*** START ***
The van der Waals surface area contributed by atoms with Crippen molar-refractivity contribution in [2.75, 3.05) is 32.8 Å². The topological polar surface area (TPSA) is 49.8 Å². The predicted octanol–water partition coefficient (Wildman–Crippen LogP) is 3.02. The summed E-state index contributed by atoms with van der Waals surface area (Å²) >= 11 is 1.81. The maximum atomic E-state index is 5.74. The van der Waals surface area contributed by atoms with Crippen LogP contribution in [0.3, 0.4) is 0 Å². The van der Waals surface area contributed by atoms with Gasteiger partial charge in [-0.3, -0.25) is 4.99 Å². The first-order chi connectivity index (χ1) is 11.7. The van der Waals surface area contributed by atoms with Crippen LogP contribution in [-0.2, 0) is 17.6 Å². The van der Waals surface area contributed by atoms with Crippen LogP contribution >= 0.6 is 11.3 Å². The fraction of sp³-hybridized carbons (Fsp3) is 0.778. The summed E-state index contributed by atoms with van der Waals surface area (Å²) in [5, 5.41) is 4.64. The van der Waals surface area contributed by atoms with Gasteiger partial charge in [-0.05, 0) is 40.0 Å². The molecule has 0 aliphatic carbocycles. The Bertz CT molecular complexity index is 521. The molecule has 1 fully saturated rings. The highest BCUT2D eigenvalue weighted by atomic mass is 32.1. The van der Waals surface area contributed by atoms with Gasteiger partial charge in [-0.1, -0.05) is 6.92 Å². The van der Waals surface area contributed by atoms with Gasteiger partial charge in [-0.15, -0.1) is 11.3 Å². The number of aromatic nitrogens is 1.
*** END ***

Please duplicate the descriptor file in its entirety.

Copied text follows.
The van der Waals surface area contributed by atoms with Crippen molar-refractivity contribution in [2.75, 3.05) is 32.8 Å². The topological polar surface area (TPSA) is 49.8 Å². The predicted octanol–water partition coefficient (Wildman–Crippen LogP) is 3.02. The summed E-state index contributed by atoms with van der Waals surface area (Å²) >= 11 is 1.81. The maximum atomic E-state index is 5.74. The van der Waals surface area contributed by atoms with Crippen LogP contribution in [0.3, 0.4) is 0 Å². The van der Waals surface area contributed by atoms with Gasteiger partial charge in [-0.3, -0.25) is 4.99 Å². The first-order chi connectivity index (χ1) is 11.7. The van der Waals surface area contributed by atoms with Crippen LogP contribution in [-0.2, 0) is 17.6 Å². The van der Waals surface area contributed by atoms with Crippen LogP contribution >= 0.6 is 11.3 Å². The fraction of sp³-hybridized carbons (Fsp3) is 0.778. The summed E-state index contributed by atoms with van der Waals surface area (Å²) in [5, 5.41) is 4.64. The van der Waals surface area contributed by atoms with Gasteiger partial charge in [-0.05, 0) is 40.0 Å². The molecule has 0 aliphatic carbocycles. The Bertz CT molecular complexity index is 521. The molecule has 1 fully saturated rings. The highest BCUT2D eigenvalue weighted by atomic mass is 32.1. The van der Waals surface area contributed by atoms with Gasteiger partial charge in [-0.1, -0.05) is 6.92 Å². The van der Waals surface area contributed by atoms with Gasteiger partial charge in [-0.15, -0.1) is 11.3 Å². The number of aromatic nitrogens is 1.